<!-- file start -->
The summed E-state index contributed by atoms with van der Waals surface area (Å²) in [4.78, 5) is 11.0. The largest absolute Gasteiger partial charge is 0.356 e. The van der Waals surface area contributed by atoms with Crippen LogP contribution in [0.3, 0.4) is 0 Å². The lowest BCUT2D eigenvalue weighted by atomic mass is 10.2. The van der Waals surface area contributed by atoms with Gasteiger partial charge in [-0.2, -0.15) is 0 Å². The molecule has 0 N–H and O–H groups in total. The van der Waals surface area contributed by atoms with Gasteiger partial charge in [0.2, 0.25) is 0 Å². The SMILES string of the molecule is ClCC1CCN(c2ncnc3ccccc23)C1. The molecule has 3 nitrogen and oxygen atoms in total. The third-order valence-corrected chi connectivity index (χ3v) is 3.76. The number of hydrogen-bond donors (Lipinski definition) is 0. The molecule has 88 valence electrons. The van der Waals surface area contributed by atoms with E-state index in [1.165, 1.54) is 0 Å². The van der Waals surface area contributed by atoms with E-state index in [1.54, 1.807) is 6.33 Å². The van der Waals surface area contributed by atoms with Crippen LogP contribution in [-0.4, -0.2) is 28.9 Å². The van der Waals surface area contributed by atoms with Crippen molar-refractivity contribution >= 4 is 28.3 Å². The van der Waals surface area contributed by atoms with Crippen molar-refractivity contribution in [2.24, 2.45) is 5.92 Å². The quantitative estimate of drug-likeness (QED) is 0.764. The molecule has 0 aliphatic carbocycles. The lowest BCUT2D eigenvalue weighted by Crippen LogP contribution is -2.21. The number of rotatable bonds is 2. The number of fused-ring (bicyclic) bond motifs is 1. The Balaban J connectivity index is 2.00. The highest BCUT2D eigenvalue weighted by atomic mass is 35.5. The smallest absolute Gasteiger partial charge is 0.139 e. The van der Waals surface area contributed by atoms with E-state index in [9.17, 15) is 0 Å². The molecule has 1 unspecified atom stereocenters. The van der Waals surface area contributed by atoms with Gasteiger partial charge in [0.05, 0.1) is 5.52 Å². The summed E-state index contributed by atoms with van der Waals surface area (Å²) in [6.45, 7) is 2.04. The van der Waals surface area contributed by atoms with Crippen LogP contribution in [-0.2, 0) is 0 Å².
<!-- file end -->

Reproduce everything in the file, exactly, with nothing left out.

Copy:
The summed E-state index contributed by atoms with van der Waals surface area (Å²) in [4.78, 5) is 11.0. The largest absolute Gasteiger partial charge is 0.356 e. The van der Waals surface area contributed by atoms with Crippen LogP contribution in [0.3, 0.4) is 0 Å². The lowest BCUT2D eigenvalue weighted by atomic mass is 10.2. The van der Waals surface area contributed by atoms with Gasteiger partial charge in [-0.2, -0.15) is 0 Å². The molecule has 0 N–H and O–H groups in total. The van der Waals surface area contributed by atoms with Gasteiger partial charge in [0.2, 0.25) is 0 Å². The SMILES string of the molecule is ClCC1CCN(c2ncnc3ccccc23)C1. The molecule has 3 nitrogen and oxygen atoms in total. The third-order valence-corrected chi connectivity index (χ3v) is 3.76. The number of hydrogen-bond donors (Lipinski definition) is 0. The molecule has 88 valence electrons. The van der Waals surface area contributed by atoms with E-state index in [1.165, 1.54) is 0 Å². The van der Waals surface area contributed by atoms with E-state index in [1.54, 1.807) is 6.33 Å². The van der Waals surface area contributed by atoms with Crippen LogP contribution in [-0.4, -0.2) is 28.9 Å². The van der Waals surface area contributed by atoms with Crippen molar-refractivity contribution >= 4 is 28.3 Å². The van der Waals surface area contributed by atoms with Crippen molar-refractivity contribution in [2.24, 2.45) is 5.92 Å². The quantitative estimate of drug-likeness (QED) is 0.764. The molecule has 0 aliphatic carbocycles. The lowest BCUT2D eigenvalue weighted by Crippen LogP contribution is -2.21. The number of rotatable bonds is 2. The number of fused-ring (bicyclic) bond motifs is 1. The Balaban J connectivity index is 2.00. The highest BCUT2D eigenvalue weighted by atomic mass is 35.5. The smallest absolute Gasteiger partial charge is 0.139 e. The van der Waals surface area contributed by atoms with E-state index in [9.17, 15) is 0 Å². The molecule has 1 unspecified atom stereocenters. The van der Waals surface area contributed by atoms with Gasteiger partial charge in [0.05, 0.1) is 5.52 Å². The summed E-state index contributed by atoms with van der Waals surface area (Å²) in [6.45, 7) is 2.04. The van der Waals surface area contributed by atoms with Crippen LogP contribution in [-0.2, 0) is 0 Å².